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More previews from the sf newsletter that answers the questions you hoped no one would ask…

Simon R.Green probes the heart of the UK tv market with a well-sharpened stake: 'A tv writer I know recently submitted a vampire series to Brit tv, and was told, "We like the scripts, but do they have to be vampires? Couldn't they be AIDS victims instead?"'

As Others See Us. The New York Times e-mail Books Update notes that the blurb on Doris Lessing's latest novel features '…the publisher's statement that this book marks Lessing's return to "realistic fiction." Rockwell, the editor of The New York Times Arts & Leisure section, says this blurb may reflect "the lingering disappointment felt by some Lessing fans about her voyage into imaginative storytelling and about her `space fiction' in particular."' Another poor stray welcomed back to the fold after slumming around in imaginative storytelling.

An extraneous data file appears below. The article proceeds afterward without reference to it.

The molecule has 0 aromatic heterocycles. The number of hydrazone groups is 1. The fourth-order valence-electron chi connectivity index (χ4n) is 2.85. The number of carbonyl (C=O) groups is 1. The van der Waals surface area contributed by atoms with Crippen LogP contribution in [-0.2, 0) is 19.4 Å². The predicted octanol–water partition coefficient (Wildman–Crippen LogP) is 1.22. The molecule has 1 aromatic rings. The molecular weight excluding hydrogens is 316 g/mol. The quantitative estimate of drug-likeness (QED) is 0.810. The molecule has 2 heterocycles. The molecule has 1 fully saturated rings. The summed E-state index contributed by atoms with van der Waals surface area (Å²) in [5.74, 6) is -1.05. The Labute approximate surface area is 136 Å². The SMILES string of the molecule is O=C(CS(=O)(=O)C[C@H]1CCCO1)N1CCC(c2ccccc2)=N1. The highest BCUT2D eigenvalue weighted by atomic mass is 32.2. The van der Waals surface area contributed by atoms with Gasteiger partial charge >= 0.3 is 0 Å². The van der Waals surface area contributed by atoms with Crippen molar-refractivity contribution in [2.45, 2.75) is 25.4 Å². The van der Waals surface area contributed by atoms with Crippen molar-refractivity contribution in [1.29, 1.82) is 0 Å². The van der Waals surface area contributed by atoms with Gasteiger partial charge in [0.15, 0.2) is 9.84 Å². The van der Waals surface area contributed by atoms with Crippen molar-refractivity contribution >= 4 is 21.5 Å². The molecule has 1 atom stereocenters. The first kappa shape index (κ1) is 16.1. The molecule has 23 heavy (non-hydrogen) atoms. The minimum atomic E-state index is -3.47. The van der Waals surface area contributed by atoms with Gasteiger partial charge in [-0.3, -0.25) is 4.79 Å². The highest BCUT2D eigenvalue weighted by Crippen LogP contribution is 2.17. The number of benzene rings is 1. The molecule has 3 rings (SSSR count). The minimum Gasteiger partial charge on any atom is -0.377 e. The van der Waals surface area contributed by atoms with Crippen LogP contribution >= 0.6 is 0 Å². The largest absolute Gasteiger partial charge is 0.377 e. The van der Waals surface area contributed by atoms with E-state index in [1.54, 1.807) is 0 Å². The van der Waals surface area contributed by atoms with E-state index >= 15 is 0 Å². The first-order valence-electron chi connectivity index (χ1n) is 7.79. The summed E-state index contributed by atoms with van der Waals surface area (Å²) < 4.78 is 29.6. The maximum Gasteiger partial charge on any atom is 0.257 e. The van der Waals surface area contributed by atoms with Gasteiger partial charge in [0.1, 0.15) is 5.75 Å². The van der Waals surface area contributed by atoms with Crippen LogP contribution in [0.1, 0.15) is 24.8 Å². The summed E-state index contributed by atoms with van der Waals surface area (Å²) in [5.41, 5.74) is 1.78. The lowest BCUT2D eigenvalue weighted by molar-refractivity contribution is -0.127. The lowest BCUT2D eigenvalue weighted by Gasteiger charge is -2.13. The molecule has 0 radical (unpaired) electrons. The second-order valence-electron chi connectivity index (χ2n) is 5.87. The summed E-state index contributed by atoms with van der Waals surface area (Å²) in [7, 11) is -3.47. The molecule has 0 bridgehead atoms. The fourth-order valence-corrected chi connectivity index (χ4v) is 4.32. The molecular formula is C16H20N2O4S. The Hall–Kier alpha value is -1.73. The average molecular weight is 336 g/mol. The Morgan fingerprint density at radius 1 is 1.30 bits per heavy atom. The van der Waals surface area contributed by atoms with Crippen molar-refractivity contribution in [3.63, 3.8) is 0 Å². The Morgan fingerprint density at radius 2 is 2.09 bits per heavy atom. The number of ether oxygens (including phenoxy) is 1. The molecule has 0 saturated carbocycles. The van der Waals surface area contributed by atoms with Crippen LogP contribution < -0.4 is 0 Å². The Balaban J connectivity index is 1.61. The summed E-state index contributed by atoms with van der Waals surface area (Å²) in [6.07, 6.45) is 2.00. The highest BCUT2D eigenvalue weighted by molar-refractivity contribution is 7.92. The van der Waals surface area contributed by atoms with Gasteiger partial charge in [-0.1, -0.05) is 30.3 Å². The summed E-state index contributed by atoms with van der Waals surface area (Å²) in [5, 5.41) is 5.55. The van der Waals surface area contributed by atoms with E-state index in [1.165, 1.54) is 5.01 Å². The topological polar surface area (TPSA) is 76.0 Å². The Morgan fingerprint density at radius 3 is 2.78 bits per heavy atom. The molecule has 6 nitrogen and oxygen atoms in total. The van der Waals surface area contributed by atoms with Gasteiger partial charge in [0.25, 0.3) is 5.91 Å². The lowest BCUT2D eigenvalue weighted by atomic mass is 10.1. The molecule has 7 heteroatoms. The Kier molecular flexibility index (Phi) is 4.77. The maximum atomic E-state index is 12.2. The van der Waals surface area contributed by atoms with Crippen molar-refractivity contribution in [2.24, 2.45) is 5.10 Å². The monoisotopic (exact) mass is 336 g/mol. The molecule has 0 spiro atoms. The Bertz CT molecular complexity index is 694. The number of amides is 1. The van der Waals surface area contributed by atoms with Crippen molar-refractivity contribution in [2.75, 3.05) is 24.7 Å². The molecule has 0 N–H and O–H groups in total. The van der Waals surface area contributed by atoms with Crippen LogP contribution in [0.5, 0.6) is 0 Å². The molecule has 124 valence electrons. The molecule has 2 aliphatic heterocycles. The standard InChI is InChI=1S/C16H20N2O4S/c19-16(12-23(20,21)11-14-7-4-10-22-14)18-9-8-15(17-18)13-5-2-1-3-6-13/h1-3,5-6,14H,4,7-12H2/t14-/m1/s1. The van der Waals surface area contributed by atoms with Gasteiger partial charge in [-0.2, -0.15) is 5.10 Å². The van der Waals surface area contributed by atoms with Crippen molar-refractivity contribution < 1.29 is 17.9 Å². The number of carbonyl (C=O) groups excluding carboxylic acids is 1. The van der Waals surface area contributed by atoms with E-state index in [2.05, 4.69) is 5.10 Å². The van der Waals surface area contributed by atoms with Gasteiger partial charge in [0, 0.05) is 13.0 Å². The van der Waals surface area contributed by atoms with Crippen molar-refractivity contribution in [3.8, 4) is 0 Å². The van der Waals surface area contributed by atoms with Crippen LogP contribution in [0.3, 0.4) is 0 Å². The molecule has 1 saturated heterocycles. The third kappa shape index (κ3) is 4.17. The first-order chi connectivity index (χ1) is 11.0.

Neal Asher, author of Gridlinked, spotted the typo in the official BSFA Award nominations release: 'Aaargh! Though I would appreciate the sales of Gridlinked to be confused with Ben Elton's book, I'm a little pissed-off with the confusion of titles! Steve Rawlings' artwork on Gridlinked is a contender for the award, not sodding Gridlock or even Gridlocked! The next person who calls it either of those will get a Gridlinked suppository and should be aware I only have the large format version!' Too late, alas, to change the ballot form already sent out far and wide…

Thog's Masterclass. Dept of Splendid Simile. 'He sounded like a dead child discovering that eternity is some buzzing, languorous dream of Bath.' (M. John Harrison, 'Running Down', 1975)


David Langford is a writer, editor, physicist, bon vivant, and software consultant. His monthly SF newsletter, Ansible, is the essential SF-insider sourcebook of wit and incongruity. He lives in Reading, England with his wife Hazel, 25,000 books, and a few dozen Hugo awards.

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